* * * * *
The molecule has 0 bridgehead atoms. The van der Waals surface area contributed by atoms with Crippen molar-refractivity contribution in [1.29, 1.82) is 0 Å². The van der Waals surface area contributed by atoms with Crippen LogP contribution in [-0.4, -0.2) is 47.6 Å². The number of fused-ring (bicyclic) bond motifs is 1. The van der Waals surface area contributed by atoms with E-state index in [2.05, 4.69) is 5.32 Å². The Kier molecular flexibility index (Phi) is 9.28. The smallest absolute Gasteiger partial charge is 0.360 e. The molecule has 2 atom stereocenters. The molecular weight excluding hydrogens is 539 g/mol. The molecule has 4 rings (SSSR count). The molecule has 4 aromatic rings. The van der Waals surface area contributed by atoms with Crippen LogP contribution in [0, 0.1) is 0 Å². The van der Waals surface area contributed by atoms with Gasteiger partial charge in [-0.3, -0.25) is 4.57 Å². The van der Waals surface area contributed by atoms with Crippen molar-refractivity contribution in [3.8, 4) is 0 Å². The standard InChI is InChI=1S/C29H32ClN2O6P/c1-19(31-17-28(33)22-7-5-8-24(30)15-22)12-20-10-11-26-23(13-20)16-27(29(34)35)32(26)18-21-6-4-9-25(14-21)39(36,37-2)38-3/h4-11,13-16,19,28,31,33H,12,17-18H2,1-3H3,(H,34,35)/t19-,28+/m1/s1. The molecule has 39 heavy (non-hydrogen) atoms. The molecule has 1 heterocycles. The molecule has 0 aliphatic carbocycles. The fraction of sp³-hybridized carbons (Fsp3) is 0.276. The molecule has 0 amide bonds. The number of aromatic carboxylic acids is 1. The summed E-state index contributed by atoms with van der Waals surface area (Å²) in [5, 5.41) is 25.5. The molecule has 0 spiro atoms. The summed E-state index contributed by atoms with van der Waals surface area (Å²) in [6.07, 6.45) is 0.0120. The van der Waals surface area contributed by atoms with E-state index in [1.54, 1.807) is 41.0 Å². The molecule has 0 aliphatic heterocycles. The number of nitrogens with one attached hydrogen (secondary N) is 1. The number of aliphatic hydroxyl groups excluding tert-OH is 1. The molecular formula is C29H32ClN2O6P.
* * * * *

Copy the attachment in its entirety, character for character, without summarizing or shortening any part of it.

The molecule has 0 bridgehead atoms. The van der Waals surface area contributed by atoms with Crippen molar-refractivity contribution in [1.29, 1.82) is 0 Å². The van der Waals surface area contributed by atoms with Crippen LogP contribution in [-0.4, -0.2) is 47.6 Å². The number of fused-ring (bicyclic) bond motifs is 1. The van der Waals surface area contributed by atoms with E-state index in [2.05, 4.69) is 5.32 Å². The Kier molecular flexibility index (Phi) is 9.28. The smallest absolute Gasteiger partial charge is 0.360 e. The molecule has 2 atom stereocenters. The molecular weight excluding hydrogens is 539 g/mol. The molecule has 4 rings (SSSR count). The molecule has 4 aromatic rings. The van der Waals surface area contributed by atoms with Crippen LogP contribution in [0, 0.1) is 0 Å². The van der Waals surface area contributed by atoms with Gasteiger partial charge in [-0.3, -0.25) is 4.57 Å². The van der Waals surface area contributed by atoms with Crippen molar-refractivity contribution in [3.8, 4) is 0 Å². The standard InChI is InChI=1S/C29H32ClN2O6P/c1-19(31-17-28(33)22-7-5-8-24(30)15-22)12-20-10-11-26-23(13-20)16-27(29(34)35)32(26)18-21-6-4-9-25(14-21)39(36,37-2)38-3/h4-11,13-16,19,28,31,33H,12,17-18H2,1-3H3,(H,34,35)/t19-,28+/m1/s1. The molecule has 39 heavy (non-hydrogen) atoms. The molecule has 1 heterocycles. The molecule has 0 aliphatic carbocycles. The fraction of sp³-hybridized carbons (Fsp3) is 0.276. The molecule has 0 amide bonds. The number of aromatic carboxylic acids is 1. The summed E-state index contributed by atoms with van der Waals surface area (Å²) in [5, 5.41) is 25.5. The molecule has 0 spiro atoms. The summed E-state index contributed by atoms with van der Waals surface area (Å²) in [6.07, 6.45) is 0.0120. The van der Waals surface area contributed by atoms with E-state index in [1.54, 1.807) is 41.0 Å². The molecule has 0 aliphatic heterocycles. The number of nitrogens with one attached hydrogen (secondary N) is 1. The number of aliphatic hydroxyl groups excluding tert-OH is 1. The molecular formula is C29H32ClN2O6P.